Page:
Baydar is also the author of ‘Die Hoffnung Stirbt am Bosporus – Wie die Türkei Freiheit und Demokratie Verspielt’ (‘The Hope dies at Bosporus: How Turkey Squandered Freedom and Democracy’), published in 2018.

In the same year, he was awarded the prestigious ‘​Journalistenpreis’ by the Munich-based Südosteuropa-Gesellschaft in Germany. In 2014, Baydar received a Special Award of the European Press Prize (​EPP) for ‘​excellence in journalism’.

His media career started in broadcast in Sweden, where he had gained a Master’s degree in Cybernetics and Informatics at Stockholm University. He went on to work for Show TV as its Paris correspondent, the Turkish section of BBC World Service, and to write for leading Turkish dailies Cumhuriyet and Milliyet, and to present current affairs shows on state broadcaster TRT, and later CNN Turk.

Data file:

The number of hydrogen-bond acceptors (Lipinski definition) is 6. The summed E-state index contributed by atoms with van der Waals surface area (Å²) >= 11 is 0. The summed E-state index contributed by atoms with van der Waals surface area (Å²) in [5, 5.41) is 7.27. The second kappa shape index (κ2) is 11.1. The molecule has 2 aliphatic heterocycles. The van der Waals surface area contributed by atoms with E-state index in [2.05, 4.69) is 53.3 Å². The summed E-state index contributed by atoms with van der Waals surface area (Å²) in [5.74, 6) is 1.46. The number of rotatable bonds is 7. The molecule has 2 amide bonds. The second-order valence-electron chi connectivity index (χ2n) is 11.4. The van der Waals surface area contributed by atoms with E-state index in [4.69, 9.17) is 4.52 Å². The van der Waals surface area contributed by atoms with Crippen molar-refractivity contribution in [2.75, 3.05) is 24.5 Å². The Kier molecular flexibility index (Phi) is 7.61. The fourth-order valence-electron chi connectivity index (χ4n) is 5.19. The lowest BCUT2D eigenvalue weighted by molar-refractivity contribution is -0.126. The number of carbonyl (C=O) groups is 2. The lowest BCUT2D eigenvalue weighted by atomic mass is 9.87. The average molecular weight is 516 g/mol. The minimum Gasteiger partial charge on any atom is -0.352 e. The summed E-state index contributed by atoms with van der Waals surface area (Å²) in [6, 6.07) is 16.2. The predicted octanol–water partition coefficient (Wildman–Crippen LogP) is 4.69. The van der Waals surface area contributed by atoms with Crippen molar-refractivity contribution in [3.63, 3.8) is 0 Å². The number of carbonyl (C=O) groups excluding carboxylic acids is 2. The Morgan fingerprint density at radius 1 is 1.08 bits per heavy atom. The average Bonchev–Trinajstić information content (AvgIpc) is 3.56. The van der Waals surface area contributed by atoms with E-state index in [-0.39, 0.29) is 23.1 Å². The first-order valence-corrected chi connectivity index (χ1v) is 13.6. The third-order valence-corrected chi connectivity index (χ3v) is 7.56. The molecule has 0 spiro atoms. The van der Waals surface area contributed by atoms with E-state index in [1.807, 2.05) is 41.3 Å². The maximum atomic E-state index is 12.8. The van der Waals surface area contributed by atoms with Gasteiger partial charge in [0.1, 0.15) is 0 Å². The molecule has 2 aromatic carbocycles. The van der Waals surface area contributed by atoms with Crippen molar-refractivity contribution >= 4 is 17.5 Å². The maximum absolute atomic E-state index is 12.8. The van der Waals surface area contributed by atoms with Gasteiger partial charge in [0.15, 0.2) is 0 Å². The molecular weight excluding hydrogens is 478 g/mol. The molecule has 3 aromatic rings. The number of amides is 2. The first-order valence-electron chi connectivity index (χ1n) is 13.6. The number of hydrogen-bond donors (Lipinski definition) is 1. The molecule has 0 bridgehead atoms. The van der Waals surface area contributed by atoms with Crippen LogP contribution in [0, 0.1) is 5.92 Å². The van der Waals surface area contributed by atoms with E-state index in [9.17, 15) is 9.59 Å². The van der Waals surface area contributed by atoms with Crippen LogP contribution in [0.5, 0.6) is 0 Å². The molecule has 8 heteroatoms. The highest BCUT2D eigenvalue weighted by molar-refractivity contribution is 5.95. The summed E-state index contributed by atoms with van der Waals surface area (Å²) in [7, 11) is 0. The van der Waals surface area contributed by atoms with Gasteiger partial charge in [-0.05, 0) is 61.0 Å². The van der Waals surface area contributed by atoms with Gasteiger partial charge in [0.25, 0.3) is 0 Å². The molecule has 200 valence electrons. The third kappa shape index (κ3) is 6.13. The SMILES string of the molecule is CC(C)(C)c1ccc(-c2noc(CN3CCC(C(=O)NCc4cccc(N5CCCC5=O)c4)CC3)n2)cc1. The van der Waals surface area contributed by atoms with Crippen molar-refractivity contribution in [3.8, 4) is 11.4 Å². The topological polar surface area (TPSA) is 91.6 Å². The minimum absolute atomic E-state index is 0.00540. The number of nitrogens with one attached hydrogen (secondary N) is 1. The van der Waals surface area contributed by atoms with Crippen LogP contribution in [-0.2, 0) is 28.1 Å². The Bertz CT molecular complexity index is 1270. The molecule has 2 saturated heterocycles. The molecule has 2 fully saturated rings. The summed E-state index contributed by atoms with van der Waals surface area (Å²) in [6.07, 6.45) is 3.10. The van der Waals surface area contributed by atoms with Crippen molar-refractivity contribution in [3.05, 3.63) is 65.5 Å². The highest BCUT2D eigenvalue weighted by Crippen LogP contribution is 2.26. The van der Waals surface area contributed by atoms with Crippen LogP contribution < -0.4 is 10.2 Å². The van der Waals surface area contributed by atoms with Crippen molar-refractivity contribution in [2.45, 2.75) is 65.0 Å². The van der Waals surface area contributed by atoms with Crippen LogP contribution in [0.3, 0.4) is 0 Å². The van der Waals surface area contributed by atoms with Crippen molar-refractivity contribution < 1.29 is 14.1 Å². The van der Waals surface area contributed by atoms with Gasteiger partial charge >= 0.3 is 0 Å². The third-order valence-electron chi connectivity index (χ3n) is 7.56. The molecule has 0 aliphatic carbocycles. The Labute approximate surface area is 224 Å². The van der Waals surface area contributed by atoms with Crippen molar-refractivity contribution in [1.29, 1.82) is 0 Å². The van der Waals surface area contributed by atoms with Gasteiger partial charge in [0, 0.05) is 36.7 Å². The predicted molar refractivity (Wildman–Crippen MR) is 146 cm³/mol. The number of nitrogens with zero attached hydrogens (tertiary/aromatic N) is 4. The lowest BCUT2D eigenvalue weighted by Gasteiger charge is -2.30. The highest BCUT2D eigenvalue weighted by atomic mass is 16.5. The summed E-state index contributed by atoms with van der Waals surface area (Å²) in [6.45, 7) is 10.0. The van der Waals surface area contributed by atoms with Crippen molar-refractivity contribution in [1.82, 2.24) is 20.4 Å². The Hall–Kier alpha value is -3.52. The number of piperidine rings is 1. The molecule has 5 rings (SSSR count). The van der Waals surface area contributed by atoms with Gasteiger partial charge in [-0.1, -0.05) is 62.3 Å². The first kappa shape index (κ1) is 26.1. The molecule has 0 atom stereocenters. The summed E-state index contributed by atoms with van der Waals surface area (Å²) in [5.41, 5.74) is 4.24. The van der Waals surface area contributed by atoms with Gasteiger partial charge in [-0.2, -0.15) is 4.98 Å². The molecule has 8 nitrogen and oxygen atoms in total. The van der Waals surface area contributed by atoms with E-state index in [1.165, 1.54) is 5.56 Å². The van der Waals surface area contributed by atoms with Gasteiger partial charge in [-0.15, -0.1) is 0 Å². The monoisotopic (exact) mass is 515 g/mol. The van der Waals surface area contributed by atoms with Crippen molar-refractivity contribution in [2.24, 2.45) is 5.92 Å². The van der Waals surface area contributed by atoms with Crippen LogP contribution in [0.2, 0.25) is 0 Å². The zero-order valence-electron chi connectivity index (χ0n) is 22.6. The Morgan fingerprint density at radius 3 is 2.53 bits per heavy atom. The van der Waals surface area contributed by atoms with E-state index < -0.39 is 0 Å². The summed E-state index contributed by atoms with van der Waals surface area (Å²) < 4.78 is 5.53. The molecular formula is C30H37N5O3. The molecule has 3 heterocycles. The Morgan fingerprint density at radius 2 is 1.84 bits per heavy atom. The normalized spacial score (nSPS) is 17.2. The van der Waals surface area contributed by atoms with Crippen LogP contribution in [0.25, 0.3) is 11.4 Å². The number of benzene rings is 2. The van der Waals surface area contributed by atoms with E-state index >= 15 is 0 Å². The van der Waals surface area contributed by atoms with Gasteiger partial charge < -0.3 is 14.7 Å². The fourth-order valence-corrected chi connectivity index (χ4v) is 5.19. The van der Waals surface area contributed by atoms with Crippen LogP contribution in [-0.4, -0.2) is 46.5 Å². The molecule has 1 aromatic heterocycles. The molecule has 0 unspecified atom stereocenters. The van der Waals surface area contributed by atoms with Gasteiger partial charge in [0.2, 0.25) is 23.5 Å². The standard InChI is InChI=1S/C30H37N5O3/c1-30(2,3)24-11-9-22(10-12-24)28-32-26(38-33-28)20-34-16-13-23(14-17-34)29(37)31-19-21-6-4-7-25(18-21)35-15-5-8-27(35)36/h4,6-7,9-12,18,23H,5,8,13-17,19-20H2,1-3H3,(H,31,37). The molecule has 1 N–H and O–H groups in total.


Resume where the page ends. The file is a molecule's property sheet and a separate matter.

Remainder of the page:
Baydar was a columnist for Today’s Zaman, which was forced to cease publication in 2016 following an executive decree by President Erdoğan, with arrest warrants issued for dozens of its former staff. The paper was associated with the Fethullah Gülen Movement, which was reclassified as a proscribed terror group following the attempted coup in Turkey on 15 July 2016.

He currently heads Ahval, which is a highly critical outlet of the Erdoğan government. Earlier this year, Baydar told German paper Süddeutsche Zeitung, that Ahval, which was launched in 2017, aims “to fill a gap caused by media bans and self-censorship in Turkey.”

Main image, top, of President Recep Tayyip Erdoğan in Brussels, 5 Oct. 2015. Photo © Council of the European Union